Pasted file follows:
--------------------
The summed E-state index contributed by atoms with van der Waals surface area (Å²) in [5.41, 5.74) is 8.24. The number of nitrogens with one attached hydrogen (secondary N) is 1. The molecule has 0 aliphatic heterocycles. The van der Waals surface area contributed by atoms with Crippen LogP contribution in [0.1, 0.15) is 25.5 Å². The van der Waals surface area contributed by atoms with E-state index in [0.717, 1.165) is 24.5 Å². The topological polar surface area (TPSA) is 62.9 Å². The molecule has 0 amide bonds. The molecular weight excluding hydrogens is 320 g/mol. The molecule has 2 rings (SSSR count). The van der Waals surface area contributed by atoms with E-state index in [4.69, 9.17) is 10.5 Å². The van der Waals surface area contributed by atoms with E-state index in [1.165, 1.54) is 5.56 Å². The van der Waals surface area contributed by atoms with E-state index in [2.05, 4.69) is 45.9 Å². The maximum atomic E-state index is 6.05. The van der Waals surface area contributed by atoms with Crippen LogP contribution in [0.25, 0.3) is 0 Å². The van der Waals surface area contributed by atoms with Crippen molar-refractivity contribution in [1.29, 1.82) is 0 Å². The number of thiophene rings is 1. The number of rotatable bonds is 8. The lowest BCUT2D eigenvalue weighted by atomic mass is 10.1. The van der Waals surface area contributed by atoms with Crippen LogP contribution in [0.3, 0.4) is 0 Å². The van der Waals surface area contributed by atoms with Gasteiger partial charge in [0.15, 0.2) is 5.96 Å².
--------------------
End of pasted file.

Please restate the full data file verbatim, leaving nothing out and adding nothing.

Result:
The summed E-state index contributed by atoms with van der Waals surface area (Å²) in [5.41, 5.74) is 8.24. The number of nitrogens with one attached hydrogen (secondary N) is 1. The molecule has 0 aliphatic heterocycles. The van der Waals surface area contributed by atoms with Crippen LogP contribution in [0.1, 0.15) is 25.5 Å². The van der Waals surface area contributed by atoms with E-state index in [0.717, 1.165) is 24.5 Å². The topological polar surface area (TPSA) is 62.9 Å². The molecule has 0 amide bonds. The molecular weight excluding hydrogens is 320 g/mol. The molecule has 2 rings (SSSR count). The van der Waals surface area contributed by atoms with E-state index in [4.69, 9.17) is 10.5 Å². The van der Waals surface area contributed by atoms with E-state index in [1.165, 1.54) is 5.56 Å². The van der Waals surface area contributed by atoms with E-state index in [2.05, 4.69) is 45.9 Å². The maximum atomic E-state index is 6.05. The van der Waals surface area contributed by atoms with Crippen LogP contribution in [0.25, 0.3) is 0 Å². The van der Waals surface area contributed by atoms with Crippen molar-refractivity contribution in [1.29, 1.82) is 0 Å². The number of thiophene rings is 1. The number of rotatable bonds is 8. The lowest BCUT2D eigenvalue weighted by atomic mass is 10.1. The van der Waals surface area contributed by atoms with Crippen LogP contribution in [0.3, 0.4) is 0 Å². The van der Waals surface area contributed by atoms with Gasteiger partial charge in [0.15, 0.2) is 5.96 Å².